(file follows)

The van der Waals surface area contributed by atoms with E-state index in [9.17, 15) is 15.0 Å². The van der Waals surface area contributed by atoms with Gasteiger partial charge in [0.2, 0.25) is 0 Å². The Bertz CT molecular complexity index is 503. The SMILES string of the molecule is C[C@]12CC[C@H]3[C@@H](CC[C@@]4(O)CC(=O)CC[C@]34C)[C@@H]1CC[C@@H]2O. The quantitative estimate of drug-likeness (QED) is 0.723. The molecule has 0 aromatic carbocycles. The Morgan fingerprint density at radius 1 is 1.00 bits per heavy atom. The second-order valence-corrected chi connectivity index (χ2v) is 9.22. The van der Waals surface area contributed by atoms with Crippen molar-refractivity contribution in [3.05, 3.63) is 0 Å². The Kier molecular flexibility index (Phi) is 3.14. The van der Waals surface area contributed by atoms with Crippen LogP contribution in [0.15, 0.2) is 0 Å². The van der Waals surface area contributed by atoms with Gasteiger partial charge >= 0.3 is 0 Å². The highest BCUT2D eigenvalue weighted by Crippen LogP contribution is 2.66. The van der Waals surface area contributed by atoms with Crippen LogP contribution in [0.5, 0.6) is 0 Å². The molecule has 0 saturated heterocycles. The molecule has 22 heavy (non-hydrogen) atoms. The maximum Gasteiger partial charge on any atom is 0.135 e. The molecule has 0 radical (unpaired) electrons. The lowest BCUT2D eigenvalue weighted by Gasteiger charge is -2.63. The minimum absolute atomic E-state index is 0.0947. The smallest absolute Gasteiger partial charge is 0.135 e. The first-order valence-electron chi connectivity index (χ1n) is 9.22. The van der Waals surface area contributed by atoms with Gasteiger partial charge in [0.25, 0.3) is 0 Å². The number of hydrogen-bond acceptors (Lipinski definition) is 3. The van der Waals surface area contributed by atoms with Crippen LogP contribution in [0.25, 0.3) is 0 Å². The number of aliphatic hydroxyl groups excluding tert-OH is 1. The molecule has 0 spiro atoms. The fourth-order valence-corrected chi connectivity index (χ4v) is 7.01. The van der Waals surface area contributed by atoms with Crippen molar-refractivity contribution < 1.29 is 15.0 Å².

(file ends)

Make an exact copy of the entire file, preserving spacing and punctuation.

The van der Waals surface area contributed by atoms with E-state index in [9.17, 15) is 15.0 Å². The van der Waals surface area contributed by atoms with Gasteiger partial charge in [0.2, 0.25) is 0 Å². The Bertz CT molecular complexity index is 503. The SMILES string of the molecule is C[C@]12CC[C@H]3[C@@H](CC[C@@]4(O)CC(=O)CC[C@]34C)[C@@H]1CC[C@@H]2O. The quantitative estimate of drug-likeness (QED) is 0.723. The molecule has 0 aromatic carbocycles. The Morgan fingerprint density at radius 1 is 1.00 bits per heavy atom. The second-order valence-corrected chi connectivity index (χ2v) is 9.22. The van der Waals surface area contributed by atoms with Crippen molar-refractivity contribution in [3.05, 3.63) is 0 Å². The Kier molecular flexibility index (Phi) is 3.14. The van der Waals surface area contributed by atoms with Crippen LogP contribution in [0.15, 0.2) is 0 Å². The van der Waals surface area contributed by atoms with Gasteiger partial charge >= 0.3 is 0 Å². The highest BCUT2D eigenvalue weighted by Crippen LogP contribution is 2.66. The van der Waals surface area contributed by atoms with Crippen LogP contribution in [0.5, 0.6) is 0 Å². The molecule has 0 saturated heterocycles. The molecule has 22 heavy (non-hydrogen) atoms. The maximum Gasteiger partial charge on any atom is 0.135 e. The molecule has 0 radical (unpaired) electrons. The lowest BCUT2D eigenvalue weighted by Gasteiger charge is -2.63. The minimum absolute atomic E-state index is 0.0947. The smallest absolute Gasteiger partial charge is 0.135 e. The first-order valence-electron chi connectivity index (χ1n) is 9.22. The van der Waals surface area contributed by atoms with Gasteiger partial charge in [0.25, 0.3) is 0 Å². The number of hydrogen-bond acceptors (Lipinski definition) is 3. The van der Waals surface area contributed by atoms with Crippen LogP contribution in [0.25, 0.3) is 0 Å². The number of aliphatic hydroxyl groups excluding tert-OH is 1. The molecule has 0 spiro atoms. The fourth-order valence-corrected chi connectivity index (χ4v) is 7.01. The van der Waals surface area contributed by atoms with Crippen molar-refractivity contribution < 1.29 is 15.0 Å².